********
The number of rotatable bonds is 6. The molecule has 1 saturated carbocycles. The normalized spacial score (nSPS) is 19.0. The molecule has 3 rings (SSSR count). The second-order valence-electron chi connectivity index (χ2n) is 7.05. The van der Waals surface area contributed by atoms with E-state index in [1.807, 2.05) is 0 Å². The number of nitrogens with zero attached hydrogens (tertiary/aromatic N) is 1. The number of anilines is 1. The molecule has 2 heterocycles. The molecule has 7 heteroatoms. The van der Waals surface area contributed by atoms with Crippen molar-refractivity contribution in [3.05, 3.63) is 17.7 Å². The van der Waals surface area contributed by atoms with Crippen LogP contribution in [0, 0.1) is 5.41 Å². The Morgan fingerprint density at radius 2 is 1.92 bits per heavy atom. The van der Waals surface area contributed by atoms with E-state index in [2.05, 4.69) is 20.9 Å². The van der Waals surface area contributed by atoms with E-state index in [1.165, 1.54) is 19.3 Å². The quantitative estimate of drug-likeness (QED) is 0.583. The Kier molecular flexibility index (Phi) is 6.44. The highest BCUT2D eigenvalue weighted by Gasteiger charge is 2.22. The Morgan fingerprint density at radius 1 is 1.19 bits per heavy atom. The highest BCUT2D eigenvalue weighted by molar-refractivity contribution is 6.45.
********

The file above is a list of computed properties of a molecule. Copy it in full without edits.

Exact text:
The number of rotatable bonds is 6. The molecule has 1 saturated carbocycles. The normalized spacial score (nSPS) is 19.0. The molecule has 3 rings (SSSR count). The second-order valence-electron chi connectivity index (χ2n) is 7.05. The van der Waals surface area contributed by atoms with E-state index in [1.807, 2.05) is 0 Å². The number of nitrogens with zero attached hydrogens (tertiary/aromatic N) is 1. The number of anilines is 1. The molecule has 2 heterocycles. The molecule has 7 heteroatoms. The van der Waals surface area contributed by atoms with Crippen molar-refractivity contribution in [3.05, 3.63) is 17.7 Å². The van der Waals surface area contributed by atoms with Crippen LogP contribution in [0, 0.1) is 5.41 Å². The Morgan fingerprint density at radius 2 is 1.92 bits per heavy atom. The van der Waals surface area contributed by atoms with E-state index in [2.05, 4.69) is 20.9 Å². The van der Waals surface area contributed by atoms with E-state index in [1.165, 1.54) is 19.3 Å². The quantitative estimate of drug-likeness (QED) is 0.583. The Kier molecular flexibility index (Phi) is 6.44. The highest BCUT2D eigenvalue weighted by Gasteiger charge is 2.22. The Morgan fingerprint density at radius 1 is 1.19 bits per heavy atom. The highest BCUT2D eigenvalue weighted by molar-refractivity contribution is 6.45.